The Biden administration has proven to be the gang that can’t shoot straight.

The president’s signature economic policy has led to a perfect storm of spending, debt and inflation. Other misguided policies have undermined U.S. energy security, created immigration chaos and a more porous border, and weakened our standing abroad while emboldening our enemies. 

Meanwhile, one of the few areas of bipartisan consensus, supporting and repatriating American manufacturing, has been undermined by regulators within the administration.

Although the White House touts the massive sums of money allocated to support innovation and manufacturing in major legislation such as the Inflation Reduction Act and the CHIPS Act, its Environmental Protection Agency has simultaneously proven itself to be an obstacle to such efforts. The experience of the steel industry, in particular, exemplifies the contradiction that is being perpetrated.

While a series of provisions in these bills requires domestically produced steel to be used for the public projects they fund and proposed changes to Section 232 of the Trade Expansion Act would tighten trade regulations and impose tariffs on imported foreign steel products, the EPA’s recent decisions have hindered steel makers’ ability to supply domestically produced steel for industry and infrastructure.

In June, the agency proposed rules for steel mills that require them to cut emissions by 79 tons per year, a 15 percent reduction. While there is nothing wrong with commonsense and cost-effective steps to improve the air quality of domestic manufacturing operations, such drastic requirements are penny-wise and pound-foolish, and they will hurt companies’ ability to supply other domestic industries with much-needed steel.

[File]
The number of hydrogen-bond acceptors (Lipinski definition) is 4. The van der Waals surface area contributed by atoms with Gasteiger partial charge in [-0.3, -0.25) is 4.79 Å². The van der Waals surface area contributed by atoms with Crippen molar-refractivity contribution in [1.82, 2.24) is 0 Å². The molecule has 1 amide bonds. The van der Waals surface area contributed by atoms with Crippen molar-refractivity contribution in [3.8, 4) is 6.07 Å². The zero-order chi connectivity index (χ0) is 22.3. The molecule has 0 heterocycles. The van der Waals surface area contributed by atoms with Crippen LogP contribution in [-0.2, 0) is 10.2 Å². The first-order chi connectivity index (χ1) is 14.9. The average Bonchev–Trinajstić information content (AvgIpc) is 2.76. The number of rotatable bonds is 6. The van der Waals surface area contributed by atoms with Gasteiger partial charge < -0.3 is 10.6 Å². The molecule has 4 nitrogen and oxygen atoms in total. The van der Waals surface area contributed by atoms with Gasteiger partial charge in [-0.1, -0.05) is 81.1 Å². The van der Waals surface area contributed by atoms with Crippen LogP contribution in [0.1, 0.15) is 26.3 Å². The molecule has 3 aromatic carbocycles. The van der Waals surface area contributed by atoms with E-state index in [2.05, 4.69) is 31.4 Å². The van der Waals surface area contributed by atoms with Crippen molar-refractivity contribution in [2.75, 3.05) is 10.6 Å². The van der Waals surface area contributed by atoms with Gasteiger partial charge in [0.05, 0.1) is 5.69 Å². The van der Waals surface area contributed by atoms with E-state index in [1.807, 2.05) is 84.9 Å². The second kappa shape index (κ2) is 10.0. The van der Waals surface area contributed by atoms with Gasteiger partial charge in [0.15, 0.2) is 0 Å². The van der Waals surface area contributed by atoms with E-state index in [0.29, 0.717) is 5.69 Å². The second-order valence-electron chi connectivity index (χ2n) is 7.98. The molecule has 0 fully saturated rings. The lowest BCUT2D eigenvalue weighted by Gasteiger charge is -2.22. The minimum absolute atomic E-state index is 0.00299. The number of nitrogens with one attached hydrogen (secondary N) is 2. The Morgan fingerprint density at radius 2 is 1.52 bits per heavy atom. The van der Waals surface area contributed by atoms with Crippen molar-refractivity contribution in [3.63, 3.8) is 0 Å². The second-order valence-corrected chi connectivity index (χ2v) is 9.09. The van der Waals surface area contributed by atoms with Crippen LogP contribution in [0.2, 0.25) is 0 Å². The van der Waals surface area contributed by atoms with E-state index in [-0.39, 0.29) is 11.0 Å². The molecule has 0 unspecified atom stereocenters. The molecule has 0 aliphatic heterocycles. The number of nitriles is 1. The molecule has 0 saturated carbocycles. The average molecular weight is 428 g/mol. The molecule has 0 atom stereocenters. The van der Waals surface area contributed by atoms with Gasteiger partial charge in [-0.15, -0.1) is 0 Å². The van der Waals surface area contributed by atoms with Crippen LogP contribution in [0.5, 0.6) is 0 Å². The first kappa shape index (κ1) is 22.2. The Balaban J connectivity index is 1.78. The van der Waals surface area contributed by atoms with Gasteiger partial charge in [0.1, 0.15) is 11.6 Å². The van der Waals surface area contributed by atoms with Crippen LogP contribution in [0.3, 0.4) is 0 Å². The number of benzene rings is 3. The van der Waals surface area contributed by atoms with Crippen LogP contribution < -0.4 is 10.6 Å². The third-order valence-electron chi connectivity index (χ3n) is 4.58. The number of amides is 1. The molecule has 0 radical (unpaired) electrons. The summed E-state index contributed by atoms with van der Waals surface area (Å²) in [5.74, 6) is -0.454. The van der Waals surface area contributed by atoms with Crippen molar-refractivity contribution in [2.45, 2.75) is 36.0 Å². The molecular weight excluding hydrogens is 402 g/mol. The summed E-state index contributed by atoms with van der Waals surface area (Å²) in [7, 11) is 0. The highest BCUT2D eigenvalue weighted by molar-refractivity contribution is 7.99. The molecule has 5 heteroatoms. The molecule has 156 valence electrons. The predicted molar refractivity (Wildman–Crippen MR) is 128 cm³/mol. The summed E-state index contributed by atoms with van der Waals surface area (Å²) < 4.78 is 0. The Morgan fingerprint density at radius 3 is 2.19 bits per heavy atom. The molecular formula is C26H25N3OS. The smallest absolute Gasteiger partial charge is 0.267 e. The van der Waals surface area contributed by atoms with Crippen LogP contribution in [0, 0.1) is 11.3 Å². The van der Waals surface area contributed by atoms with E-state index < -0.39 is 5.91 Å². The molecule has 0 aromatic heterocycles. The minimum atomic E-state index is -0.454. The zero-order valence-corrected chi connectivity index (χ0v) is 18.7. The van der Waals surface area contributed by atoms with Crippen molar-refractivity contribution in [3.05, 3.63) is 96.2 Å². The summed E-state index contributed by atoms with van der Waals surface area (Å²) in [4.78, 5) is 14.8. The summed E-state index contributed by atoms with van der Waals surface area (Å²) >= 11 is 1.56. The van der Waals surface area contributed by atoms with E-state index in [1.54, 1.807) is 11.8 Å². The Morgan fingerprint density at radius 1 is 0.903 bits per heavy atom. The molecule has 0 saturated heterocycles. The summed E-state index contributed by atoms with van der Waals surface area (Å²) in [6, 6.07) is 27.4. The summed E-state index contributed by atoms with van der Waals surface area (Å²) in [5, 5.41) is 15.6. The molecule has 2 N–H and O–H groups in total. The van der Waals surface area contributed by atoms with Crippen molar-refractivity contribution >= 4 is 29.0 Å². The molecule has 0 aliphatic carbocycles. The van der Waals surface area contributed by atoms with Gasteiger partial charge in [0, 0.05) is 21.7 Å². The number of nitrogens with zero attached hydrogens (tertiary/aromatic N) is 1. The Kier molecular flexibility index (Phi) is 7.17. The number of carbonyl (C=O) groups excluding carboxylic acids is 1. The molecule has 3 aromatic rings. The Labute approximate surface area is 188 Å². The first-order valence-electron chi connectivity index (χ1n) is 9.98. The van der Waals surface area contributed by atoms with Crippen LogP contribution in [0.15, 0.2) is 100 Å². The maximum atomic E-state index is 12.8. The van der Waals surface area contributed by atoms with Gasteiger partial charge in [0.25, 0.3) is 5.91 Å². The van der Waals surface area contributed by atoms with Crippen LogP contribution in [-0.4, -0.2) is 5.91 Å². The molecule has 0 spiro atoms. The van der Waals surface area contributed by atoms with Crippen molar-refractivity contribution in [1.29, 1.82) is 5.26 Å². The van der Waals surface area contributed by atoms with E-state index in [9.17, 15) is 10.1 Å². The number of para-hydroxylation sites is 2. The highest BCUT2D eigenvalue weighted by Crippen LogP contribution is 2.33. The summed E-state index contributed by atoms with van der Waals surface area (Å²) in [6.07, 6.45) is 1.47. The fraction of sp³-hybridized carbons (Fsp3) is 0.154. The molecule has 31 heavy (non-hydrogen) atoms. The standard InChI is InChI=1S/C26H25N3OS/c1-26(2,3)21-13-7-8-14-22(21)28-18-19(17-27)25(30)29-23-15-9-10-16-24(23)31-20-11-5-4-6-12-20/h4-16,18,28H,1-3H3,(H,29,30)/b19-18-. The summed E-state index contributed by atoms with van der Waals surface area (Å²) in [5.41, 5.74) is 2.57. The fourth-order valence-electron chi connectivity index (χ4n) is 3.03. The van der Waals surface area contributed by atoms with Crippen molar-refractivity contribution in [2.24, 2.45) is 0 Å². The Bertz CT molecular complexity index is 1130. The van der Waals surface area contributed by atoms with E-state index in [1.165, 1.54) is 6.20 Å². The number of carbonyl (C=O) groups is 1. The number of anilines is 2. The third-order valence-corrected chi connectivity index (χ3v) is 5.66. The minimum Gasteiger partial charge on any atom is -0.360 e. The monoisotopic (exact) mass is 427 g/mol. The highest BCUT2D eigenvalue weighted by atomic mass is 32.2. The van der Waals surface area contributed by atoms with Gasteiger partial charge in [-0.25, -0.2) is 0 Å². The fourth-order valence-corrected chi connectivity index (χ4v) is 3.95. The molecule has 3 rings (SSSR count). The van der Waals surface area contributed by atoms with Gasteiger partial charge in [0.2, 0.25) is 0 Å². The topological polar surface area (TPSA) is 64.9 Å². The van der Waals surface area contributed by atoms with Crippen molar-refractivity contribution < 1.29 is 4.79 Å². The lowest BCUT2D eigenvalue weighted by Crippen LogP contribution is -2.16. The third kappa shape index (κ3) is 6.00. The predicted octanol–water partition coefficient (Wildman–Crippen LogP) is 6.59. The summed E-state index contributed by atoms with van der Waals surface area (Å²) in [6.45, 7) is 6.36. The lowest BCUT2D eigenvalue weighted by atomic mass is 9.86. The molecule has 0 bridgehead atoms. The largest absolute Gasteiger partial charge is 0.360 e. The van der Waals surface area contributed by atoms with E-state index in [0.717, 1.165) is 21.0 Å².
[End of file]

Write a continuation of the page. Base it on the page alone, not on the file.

For example, in the face of import restrictions and a steady growth in consumer demand, auto manufacturers have increasingly turned to domestically manufactured steel to keep their assembly lines moving. The story is the same for countless other consumer products. Additional operating costs and overbearing regulations for steel companies would cause a trickle-down effect along the supply chain and raise prices. With the average price of a new automobile skyrocketing to $48,000 and a slew of other pressures confronting families, regulators should be doing what they can to keep prices in check.

Not only are these actions economically damaging but they may also run against the law. American manufacturers, and the steel industry in particular, have alleged that the EPA is failing to act with scientific backing and that the policies it is pushing exceed the authority granted to the agency by the Clean Air Act.

Specifically, the EPA’s “Good Neighbor Plan” and its “test and set” provisions have been criticized in a recent court filing as “legally, technically, factually, and procedurally flawed.” An “illegal work-around of requiring owners and operators to install controls,” the provisions were instituted only after the initial emissions limits for steel furnaces proposed as part of the Good Neighbor Plan had no legal basis.

Since the EPA has not specified what emissions levels would constitute a violation of this rule after their first set of guidelines were scrapped, these new “test and set” policies would make compliance subjective to the whims of regulators. Not only would these rules force manufacturers to spend millions to install compliance equipment at facilities that may or may not violate emissions standards, but they would also allow the EPA to set specific limits after the fact without testing for the infractions themselves.

In essence, this would create a new regulatory regime where steel mills would have no way to know whether they are operating within the law and where companies would be faced with the threat of fines and violations until such time as the EPA decides to set a new round of arbitrary and capricious emissions standards.

It is unfair and, frankly, a little crazy to ask any business to operate under such an inconsistent and inequitable patchwork of regulations. If the administration wants to institute an actual good neighbor policy and bolster its “Buy American” efforts, it will instead find ways to better partner with manufacturers and temper such hasty actions against manufacturers more generally. 

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